For me, casting is extremely important. I am very involved in the casting process because when you work on an indie movie set, there isn’t any time to waste; so I have to know going into a shoot that the actors are already so fit for the role I don’t have to do too much to get them into character. I try to work with the actors to shape the character as much as we can before getting to set, then we can focus more on translating it to camera in a way that looks good and trying different things.
Influencer obviously speaks a great deal to the current landscape of social media and the pros and cons of each. What is your own take on this idea of influencers and what kind of message were you looking to make through this body of work?
The film touches on all the negative points of social media: emotional isolation, commercialism, pollution, animal testing, the push of these absurd beauty standards. But at the same time, the other point I tried to make was that these influencers are also just part of a system. Everybody is forced to play the game in order to survive. The first half of the movie is all about establishing Abbie Rose as a determined career woman, who has worked really hard for years to create her social media empire.
To some people it sounds shallow and stupid, but its also how she’s paying her bills, buying a house, paying off college debt. She didn’t create the system she lives in but was able to find a way to make a living through social media. The hacker-activists who break into Abbie’s house, are just as obnoxious and obsessed with their goal to make it rich. In the end it’s not about rooting for either side, it’s about having an understanding on how people end up living a life they didn’t necessarily want for themselves but at the end of the day it’s all about survival in the tech and money-driven world we live in.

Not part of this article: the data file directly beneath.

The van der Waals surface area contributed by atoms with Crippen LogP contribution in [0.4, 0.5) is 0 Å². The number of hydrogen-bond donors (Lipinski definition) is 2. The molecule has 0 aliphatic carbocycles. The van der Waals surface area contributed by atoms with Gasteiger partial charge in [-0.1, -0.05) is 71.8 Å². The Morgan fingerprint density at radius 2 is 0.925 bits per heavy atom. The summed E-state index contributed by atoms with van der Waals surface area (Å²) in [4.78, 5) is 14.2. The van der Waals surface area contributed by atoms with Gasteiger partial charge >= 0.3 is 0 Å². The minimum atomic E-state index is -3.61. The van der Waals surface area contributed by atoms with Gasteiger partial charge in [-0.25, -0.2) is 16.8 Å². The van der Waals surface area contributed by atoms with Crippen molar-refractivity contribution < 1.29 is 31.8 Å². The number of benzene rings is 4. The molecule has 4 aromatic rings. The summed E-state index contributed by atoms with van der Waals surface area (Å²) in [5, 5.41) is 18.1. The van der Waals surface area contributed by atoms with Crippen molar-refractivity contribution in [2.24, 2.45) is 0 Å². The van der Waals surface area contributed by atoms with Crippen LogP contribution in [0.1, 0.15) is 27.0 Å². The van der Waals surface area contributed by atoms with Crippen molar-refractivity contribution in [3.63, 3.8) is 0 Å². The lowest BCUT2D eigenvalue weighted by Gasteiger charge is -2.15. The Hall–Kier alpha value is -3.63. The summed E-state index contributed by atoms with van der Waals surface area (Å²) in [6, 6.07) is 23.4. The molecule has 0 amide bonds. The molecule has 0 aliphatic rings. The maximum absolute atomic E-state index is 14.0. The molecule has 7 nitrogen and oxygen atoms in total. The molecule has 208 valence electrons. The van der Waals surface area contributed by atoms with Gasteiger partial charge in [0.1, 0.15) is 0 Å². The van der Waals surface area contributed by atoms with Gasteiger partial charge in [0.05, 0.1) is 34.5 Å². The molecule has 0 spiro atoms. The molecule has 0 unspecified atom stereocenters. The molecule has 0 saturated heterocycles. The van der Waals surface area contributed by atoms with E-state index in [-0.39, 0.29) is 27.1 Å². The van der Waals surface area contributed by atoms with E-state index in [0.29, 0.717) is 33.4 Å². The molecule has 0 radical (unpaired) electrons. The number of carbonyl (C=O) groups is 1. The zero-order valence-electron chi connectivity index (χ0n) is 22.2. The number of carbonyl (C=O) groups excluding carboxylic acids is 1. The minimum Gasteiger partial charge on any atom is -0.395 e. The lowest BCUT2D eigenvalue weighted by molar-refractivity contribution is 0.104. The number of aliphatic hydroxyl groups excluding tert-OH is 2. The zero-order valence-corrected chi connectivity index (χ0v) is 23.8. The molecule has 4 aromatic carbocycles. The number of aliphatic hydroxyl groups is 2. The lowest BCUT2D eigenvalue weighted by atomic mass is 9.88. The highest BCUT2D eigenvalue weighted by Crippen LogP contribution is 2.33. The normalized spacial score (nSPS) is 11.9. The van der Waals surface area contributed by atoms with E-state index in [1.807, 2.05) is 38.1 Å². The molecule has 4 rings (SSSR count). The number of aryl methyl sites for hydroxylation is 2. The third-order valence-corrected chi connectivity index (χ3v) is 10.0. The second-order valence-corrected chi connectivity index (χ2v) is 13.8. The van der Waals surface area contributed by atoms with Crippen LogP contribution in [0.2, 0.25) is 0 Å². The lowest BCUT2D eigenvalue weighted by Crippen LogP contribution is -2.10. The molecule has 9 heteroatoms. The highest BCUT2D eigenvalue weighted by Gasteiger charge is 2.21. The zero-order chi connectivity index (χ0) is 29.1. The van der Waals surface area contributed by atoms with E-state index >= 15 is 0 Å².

What are you currently working on now? and what are your goals for work in the future? Dream project? Cast and crew to work with?
Right now I’m working on new comedy feature film scripts. I really enjoyed directing this psychological-thriller up in Napa in September but as a writer, I know I want to focus on female-driven comedy. My latest script (which I wrote during the pandemic) Bad, Mango! is a dog-buddy comedy and I’m hoping to attach a comedian like Sarah Silverman or Ali Wong to the film. I really want to work with more women comedians. And John C. Reilly. I just love him.
What filmmakers inspire you?
I’m definitely inspired by filmmakers who started their careers by just going out and making their movie, without the permission of a big studio or anything like that. People like Kevin Smith, Quentin Tarantino, Catherine Hardwicke. They’re great examples of filmmakers who have a very distinct voice and style and started out making indie films on smaller budgets–not only to prove they could do it to industry people but because they had that drive in them.
I also admire directors like Danny Boyle or Steven Soderbergh, because even though they make big-budget movies, they experiment within their craft. They’re driven by the story and characters more than a specific visual style.